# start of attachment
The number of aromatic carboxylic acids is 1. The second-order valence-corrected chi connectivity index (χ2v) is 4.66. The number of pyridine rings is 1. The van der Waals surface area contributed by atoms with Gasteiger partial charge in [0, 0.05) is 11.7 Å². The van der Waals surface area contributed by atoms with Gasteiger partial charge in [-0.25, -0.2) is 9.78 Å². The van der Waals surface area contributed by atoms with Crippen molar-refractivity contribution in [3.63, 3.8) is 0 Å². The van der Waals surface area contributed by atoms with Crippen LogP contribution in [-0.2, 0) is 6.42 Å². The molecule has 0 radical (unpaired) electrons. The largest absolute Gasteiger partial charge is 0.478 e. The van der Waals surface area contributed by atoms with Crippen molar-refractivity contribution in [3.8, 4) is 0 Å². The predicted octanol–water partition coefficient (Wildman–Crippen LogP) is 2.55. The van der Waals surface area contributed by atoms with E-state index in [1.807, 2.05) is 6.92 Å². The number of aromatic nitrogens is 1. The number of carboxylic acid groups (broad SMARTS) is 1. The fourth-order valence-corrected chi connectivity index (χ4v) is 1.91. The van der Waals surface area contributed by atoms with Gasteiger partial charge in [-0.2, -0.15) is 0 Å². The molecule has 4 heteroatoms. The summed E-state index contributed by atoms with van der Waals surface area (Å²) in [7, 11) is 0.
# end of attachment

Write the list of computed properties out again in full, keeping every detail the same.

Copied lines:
The number of aromatic carboxylic acids is 1. The second-order valence-corrected chi connectivity index (χ2v) is 4.66. The number of pyridine rings is 1. The van der Waals surface area contributed by atoms with Gasteiger partial charge in [0, 0.05) is 11.7 Å². The van der Waals surface area contributed by atoms with Gasteiger partial charge in [-0.25, -0.2) is 9.78 Å². The van der Waals surface area contributed by atoms with Crippen molar-refractivity contribution in [3.63, 3.8) is 0 Å². The van der Waals surface area contributed by atoms with Crippen LogP contribution in [-0.2, 0) is 6.42 Å². The molecule has 0 radical (unpaired) electrons. The largest absolute Gasteiger partial charge is 0.478 e. The van der Waals surface area contributed by atoms with Crippen molar-refractivity contribution in [3.8, 4) is 0 Å². The predicted octanol–water partition coefficient (Wildman–Crippen LogP) is 2.55. The van der Waals surface area contributed by atoms with E-state index in [1.807, 2.05) is 6.92 Å². The number of aromatic nitrogens is 1. The number of carboxylic acid groups (broad SMARTS) is 1. The fourth-order valence-corrected chi connectivity index (χ4v) is 1.91. The van der Waals surface area contributed by atoms with Gasteiger partial charge in [-0.2, -0.15) is 0 Å². The molecule has 4 heteroatoms. The summed E-state index contributed by atoms with van der Waals surface area (Å²) in [7, 11) is 0.